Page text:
For instance, most of us think disgraced President Graham Spanier is gone from Penn State, but he’s still a tenured faculty member there.

The board of trustees, which reprehensibly ignored warnings about the severity of the Sandusky charges months before they were made public, is still intact.

And, eschewing even a modicum of class or dignity, the school accepted a bowl bid after last season when it more properly should have shut down the football program for at least a year to show it was serious about the Sandusky scandal. Over the years, many universities have willingly given up bowl games for transgressions far less egregious. But let’s not forget: They are Penn State.

Knowing all this, it’s hard not to be cynical about what happens next. No matter what Freeh announces, recent history tells us that the alleged leaders of Penn State will spend the rest of their lives trying to avoid doing anything about it.

Here’s the Lincoln Journal Star’s Osborne/Penn State story:

Osborne sees a positive amid Penn State ugliness

Story (This is where the word “Discussion” normally is place)

By STEVEN M. SIPPLE / Lincoln Journal Star | Posted: Thursday, July 12, 2012 11:30 pm

University of Nebraska Athletic Director Tom Osborne addresses the media at Memorial Stadium on Friday, March, 9, 2012. (JACOB HANNAH / Lincoln Journal Star)

Key findings of the Penn St. investigation

Key findings and recommendations of the investigation into the Jerry Sandusky sex abuse scandal led by former federal judge and ex-FBI director Louis Freeh.


* Penn State officials including coach Joe Paterno and university President Graham Spanier concealed information of Sandusky’s activities from authorities and the public to avoid bad publicity.

* Paterno, Spanier, Vice President Gary Schultz and athletic director Tim Curley “empowered Sandusky to attract potential victims” by failing to restrict his access to the university despite receiving two reports of illicit sexual contact involving him and children.

* Spanier failed in his duties as president by not informing the board of trustees about the allegations against Sandusky and the subsequent grand jury investigation.

* Once aware of the grand jury investigation, the trustees failed in their duty to the university by not pressing Spanier for details about Sandusky’s situation.

Full Story

Through the ugliness and evil of the Penn State child sexual-abuse scandal, Nebraska athletic director Tom Osborne sees at least one positive aspect.

“I think most everyone in the United States is more aware of how important it is to not cover up, to not turn your head, when something — particularly something affecting children — is going on,” Osborne said Thursday.

Osborne was reached by the Journal Star soon after former FBI director Louis Freeh released a scathing report that accused former Penn State football coach Joe Paterno and other top PSU officials of hushing up child sex-abuse allegations against Jerry Sandusky more than a decade ago for fear of negative publicity.

Osborne, a longtime friend of Paterno, read a summary of the report, saying it “pretty clearly implicated people in leadership at Penn State who didn’t react in an appropriate way.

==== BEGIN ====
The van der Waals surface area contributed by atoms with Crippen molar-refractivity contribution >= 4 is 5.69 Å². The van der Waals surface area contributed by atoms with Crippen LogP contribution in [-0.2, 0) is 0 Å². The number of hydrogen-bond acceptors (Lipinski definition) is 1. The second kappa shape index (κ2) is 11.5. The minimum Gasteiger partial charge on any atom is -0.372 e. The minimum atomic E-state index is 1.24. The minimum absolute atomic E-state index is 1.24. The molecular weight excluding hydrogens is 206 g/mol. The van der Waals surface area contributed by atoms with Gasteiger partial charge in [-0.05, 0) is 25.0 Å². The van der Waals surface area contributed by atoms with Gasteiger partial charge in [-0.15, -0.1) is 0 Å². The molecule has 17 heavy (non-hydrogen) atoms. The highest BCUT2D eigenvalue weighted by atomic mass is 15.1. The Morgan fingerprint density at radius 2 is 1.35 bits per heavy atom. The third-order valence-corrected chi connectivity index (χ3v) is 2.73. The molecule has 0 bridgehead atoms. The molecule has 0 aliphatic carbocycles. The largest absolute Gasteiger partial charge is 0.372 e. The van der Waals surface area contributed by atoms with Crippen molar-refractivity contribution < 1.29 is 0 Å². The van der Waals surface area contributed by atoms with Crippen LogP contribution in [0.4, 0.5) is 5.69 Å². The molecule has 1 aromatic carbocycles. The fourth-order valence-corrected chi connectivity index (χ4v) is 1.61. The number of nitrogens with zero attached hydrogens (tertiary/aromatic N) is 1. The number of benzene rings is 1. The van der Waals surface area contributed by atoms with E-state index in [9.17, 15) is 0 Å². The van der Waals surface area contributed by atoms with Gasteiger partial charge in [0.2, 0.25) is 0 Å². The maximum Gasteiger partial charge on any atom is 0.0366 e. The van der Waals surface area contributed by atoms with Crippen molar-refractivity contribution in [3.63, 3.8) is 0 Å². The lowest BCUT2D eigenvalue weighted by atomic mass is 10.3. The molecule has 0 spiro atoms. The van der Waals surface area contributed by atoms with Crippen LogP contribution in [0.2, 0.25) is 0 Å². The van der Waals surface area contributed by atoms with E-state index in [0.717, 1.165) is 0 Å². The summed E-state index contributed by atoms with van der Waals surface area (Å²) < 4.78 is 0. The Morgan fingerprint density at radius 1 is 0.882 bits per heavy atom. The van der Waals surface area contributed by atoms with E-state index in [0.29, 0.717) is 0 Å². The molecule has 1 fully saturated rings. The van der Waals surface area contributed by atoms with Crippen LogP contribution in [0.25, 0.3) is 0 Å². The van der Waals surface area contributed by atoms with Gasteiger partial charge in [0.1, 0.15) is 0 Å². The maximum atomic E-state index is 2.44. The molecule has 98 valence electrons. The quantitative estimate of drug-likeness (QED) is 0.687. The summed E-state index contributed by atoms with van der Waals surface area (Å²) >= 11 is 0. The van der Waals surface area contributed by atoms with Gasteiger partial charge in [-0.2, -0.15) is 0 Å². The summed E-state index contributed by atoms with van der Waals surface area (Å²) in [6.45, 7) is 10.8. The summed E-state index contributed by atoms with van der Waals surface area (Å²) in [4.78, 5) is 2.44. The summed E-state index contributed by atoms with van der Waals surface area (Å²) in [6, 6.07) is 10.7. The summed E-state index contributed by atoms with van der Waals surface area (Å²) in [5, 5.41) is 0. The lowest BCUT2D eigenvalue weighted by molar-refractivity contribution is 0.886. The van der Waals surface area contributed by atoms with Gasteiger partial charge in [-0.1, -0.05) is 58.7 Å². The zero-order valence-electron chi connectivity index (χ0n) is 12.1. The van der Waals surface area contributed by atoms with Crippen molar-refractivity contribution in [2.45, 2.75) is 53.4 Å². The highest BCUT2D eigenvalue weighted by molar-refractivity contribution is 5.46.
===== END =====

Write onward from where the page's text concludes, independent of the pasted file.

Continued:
“I think a great many universities and athletic departments already have done quite a bit proactively to make sure everyone is aware of what should be done if they witness something illegal or damaging to young people,” Osborne said.

He said he has discussed the topic with his staff.

“I think our board of regents and (university) administration certainly are very aware and trying to make sure there are adequate safeguards and procedures in place to make sure things would be handled differently here,” Osborne said.

He said horrible occurrences such as the situation at Penn State can happen in a variety of forms, which can make it challenging for people to recognize the problem and ultimately “do the right thing” in reporting it.

Although Freeh’s report said Paterno concealed critical facts about Sandusky, Osborne still considers Paterno a friend. Paterno died in January at age 85.

“Obviously, it would appear from the Freeh report that Joe made some mistakes, as did several others,” Osborne said. “But I don’t think you — at least I don’t –(judge) a person’s life based on some events that weren’t what they should’ve been.

“When you look at Joe in totality, he did things the right way in his football program. To my knowledge, he never cheated. He always emphasized academics and character with his players. And he certainly had a long period of excellence on the field.

“Those things will always be part of Joe’s legacy. Unfortunately, this (his handling of the Sandusky situation) will be part of it, too.”

Osborne said his initial reaction to Freeh’s report was sadness.

“Several young men have had their lives changed forever,” Osborne said. “That’s unfortunate. There is no legal decision nor amount of money that will ever completely make that right.”

He said he feels sadness for the entire Penn State community and college athletics in general.

“Many people who had nothing to do with this particular incident still somehow are affected by the fallout,” he said.